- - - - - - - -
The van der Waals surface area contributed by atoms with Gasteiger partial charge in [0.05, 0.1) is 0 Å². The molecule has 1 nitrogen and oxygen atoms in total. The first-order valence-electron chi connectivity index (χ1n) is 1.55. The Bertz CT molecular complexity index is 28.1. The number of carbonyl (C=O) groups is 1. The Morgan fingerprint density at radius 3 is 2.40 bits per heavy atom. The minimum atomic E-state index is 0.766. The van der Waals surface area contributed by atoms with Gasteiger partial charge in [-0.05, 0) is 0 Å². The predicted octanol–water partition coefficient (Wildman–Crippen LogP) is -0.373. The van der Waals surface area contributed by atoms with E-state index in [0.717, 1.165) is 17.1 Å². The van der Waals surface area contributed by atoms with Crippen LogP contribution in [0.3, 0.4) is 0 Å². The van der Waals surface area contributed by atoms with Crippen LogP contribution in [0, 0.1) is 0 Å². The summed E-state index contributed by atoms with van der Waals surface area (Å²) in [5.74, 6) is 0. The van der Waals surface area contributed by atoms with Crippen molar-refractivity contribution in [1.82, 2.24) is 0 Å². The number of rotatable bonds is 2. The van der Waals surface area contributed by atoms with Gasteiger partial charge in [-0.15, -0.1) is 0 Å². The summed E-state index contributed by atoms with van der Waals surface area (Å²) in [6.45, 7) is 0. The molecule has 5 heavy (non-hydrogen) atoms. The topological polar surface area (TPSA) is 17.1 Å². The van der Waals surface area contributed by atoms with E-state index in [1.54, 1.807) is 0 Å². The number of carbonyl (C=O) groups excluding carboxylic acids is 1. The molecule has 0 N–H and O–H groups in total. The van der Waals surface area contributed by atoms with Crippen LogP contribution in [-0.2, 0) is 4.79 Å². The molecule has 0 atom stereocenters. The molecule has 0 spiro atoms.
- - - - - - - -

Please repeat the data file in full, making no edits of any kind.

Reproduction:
The van der Waals surface area contributed by atoms with Gasteiger partial charge in [0.05, 0.1) is 0 Å². The molecule has 1 nitrogen and oxygen atoms in total. The first-order valence-electron chi connectivity index (χ1n) is 1.55. The Bertz CT molecular complexity index is 28.1. The number of carbonyl (C=O) groups is 1. The Morgan fingerprint density at radius 3 is 2.40 bits per heavy atom. The minimum atomic E-state index is 0.766. The van der Waals surface area contributed by atoms with Gasteiger partial charge in [-0.05, 0) is 0 Å². The predicted octanol–water partition coefficient (Wildman–Crippen LogP) is -0.373. The van der Waals surface area contributed by atoms with E-state index in [0.717, 1.165) is 17.1 Å². The van der Waals surface area contributed by atoms with Crippen LogP contribution in [0.3, 0.4) is 0 Å². The van der Waals surface area contributed by atoms with Crippen LogP contribution in [0, 0.1) is 0 Å². The summed E-state index contributed by atoms with van der Waals surface area (Å²) in [5.74, 6) is 0. The van der Waals surface area contributed by atoms with Crippen molar-refractivity contribution in [1.82, 2.24) is 0 Å². The number of rotatable bonds is 2. The van der Waals surface area contributed by atoms with Gasteiger partial charge in [-0.15, -0.1) is 0 Å². The summed E-state index contributed by atoms with van der Waals surface area (Å²) in [6.45, 7) is 0. The molecule has 5 heavy (non-hydrogen) atoms. The topological polar surface area (TPSA) is 17.1 Å². The van der Waals surface area contributed by atoms with E-state index in [1.54, 1.807) is 0 Å². The number of carbonyl (C=O) groups excluding carboxylic acids is 1. The molecule has 0 N–H and O–H groups in total. The van der Waals surface area contributed by atoms with Crippen LogP contribution in [-0.2, 0) is 4.79 Å². The molecule has 0 atom stereocenters. The molecule has 0 spiro atoms.